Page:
Let's say we have a trading system that trades daily, holding for one day, but uses an indicator that looks back over the last 5 years. A simple example could be the percent change in price of an asset over that 5year period.
There will be a high degree of serial correlation in the indicator values from one day to the next, due to the overlap of the lookback. Are there standard ways of taking this into account when assessing the performance of a trading system?
Intuitively, it seems that for a fixed length of backtest data (say 10 years) we should have more certainty of our performance metrics, such as Sharpe, when we have short lookbacks, since then the samples of the indicator distribution are more independent.
Can anyone suggest a way to quantify this in the performance results? Or is it more of a ruleofthumb situation?




Pike


Total Posts: 13 
Joined: Jun 2012 


If you play this strat every day, holding position for a day, your real holding period will be something like a year...
Indeed there will be a high degree of autocorrelation in your signal and because of that the strategy will stay long and short during long period: the turnover will be low.
If T is the characteristic time for your indicator to change sign, the holding period of your strategy is related to T: the performance metrics will be comparable to performance metrics of strats in the same frequency spectrum.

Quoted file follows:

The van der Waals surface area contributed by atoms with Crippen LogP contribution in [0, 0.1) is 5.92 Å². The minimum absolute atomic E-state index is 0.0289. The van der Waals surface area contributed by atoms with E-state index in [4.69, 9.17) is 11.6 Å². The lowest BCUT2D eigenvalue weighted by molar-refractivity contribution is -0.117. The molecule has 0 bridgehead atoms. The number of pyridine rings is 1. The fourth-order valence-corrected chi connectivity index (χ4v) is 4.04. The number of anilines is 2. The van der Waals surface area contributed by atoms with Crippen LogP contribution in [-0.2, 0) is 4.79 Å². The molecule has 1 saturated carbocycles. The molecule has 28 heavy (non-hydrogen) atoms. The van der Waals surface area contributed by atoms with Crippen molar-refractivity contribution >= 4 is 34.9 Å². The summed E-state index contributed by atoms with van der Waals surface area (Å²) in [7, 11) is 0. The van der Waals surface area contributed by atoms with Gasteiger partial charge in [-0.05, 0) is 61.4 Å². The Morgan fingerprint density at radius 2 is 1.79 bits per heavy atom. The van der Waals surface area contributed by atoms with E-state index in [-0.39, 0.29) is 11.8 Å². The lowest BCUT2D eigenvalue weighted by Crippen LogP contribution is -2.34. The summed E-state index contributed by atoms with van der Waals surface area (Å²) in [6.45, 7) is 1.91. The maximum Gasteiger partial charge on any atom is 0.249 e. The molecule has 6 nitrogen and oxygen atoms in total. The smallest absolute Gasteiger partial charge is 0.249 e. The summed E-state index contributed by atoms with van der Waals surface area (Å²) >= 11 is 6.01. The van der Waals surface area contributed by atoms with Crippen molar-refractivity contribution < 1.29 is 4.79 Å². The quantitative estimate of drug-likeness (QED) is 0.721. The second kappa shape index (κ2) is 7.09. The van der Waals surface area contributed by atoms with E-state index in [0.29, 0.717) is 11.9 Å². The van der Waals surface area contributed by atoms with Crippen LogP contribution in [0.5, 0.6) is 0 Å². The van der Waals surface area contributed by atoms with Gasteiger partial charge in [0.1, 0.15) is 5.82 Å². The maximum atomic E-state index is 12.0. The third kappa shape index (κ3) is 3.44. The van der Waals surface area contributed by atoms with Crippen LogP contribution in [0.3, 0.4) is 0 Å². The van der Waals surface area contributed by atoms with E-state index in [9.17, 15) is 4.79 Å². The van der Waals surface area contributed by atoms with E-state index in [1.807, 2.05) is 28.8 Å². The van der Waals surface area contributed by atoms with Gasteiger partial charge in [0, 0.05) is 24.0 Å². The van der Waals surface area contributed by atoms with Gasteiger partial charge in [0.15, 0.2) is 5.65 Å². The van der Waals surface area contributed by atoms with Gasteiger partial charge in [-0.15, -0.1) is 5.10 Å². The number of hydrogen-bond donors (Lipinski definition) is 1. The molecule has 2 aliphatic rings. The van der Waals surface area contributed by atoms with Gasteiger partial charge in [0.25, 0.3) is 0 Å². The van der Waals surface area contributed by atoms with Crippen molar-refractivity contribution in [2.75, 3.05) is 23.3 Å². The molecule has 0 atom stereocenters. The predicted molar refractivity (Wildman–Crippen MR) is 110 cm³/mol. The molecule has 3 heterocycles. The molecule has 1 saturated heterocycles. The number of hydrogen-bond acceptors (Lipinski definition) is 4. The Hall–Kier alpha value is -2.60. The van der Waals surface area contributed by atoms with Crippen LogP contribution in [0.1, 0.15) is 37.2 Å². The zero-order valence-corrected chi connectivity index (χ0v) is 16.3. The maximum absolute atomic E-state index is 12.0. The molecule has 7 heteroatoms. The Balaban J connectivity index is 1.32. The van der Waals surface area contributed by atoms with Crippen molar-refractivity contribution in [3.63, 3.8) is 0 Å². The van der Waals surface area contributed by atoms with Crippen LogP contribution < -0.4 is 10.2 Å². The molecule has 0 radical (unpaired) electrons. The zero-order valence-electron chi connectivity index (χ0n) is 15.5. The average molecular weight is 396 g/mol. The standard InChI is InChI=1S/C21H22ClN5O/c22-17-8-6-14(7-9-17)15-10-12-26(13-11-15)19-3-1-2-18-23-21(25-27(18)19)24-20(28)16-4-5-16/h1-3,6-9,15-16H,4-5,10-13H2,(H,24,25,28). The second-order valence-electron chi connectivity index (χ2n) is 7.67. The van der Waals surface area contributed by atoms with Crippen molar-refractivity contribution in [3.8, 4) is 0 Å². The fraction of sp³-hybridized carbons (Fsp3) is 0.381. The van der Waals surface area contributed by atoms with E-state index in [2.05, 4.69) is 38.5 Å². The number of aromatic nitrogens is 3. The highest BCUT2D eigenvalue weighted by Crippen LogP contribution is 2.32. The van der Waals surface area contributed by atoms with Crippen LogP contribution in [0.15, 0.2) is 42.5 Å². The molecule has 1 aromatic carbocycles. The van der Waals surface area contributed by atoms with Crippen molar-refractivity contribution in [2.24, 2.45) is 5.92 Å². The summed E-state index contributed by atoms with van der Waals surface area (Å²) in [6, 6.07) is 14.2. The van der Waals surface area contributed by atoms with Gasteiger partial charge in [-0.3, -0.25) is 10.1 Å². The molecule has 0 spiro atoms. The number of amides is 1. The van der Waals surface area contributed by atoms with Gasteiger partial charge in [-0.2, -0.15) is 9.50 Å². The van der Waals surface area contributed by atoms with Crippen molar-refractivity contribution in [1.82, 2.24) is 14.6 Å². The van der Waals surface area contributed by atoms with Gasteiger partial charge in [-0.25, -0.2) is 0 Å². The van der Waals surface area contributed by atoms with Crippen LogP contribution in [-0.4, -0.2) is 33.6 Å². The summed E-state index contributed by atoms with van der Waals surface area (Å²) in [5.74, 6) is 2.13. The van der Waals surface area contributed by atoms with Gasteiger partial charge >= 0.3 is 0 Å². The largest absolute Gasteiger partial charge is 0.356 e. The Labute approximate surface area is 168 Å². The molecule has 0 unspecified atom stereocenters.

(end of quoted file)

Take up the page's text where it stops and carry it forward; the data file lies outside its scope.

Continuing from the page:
An example: if you trade every second a midfreq strat with holding period of a week indicators change every week on average you do not expect the Sharpe ratio to be comparable with a high freq strat that has a holding period of a one sec.
My 2 cents... 


xfd


Total Posts: 11 
Joined: Mar 2008 


Pike's point "If T is the characteristic time for your indicator to change sign, the holding period of your strategy is related to T: the performance metrics will be comparable to performance metrics of strats in the same frequency spectrum." is the right idea, I think.
For simplicity let's say your indicator each day is either +1 or 1, which maps to trades in the obvious way. An easy parametric way to think about testing for significance is to ask "is there statistical evidence to reject the hypothesis that the distribution of returns for which I=+1 is equal to that for which I=1". If your indicator is worthwhile, those distributions should look different (for instance, have different means).
A ttest for example asks that question but about the means of the two groups and under various (probably wrong) assumptions. A permutation test is another approach  a nice thing here is that you can do a permutation test for any statistic/performance metric you wish.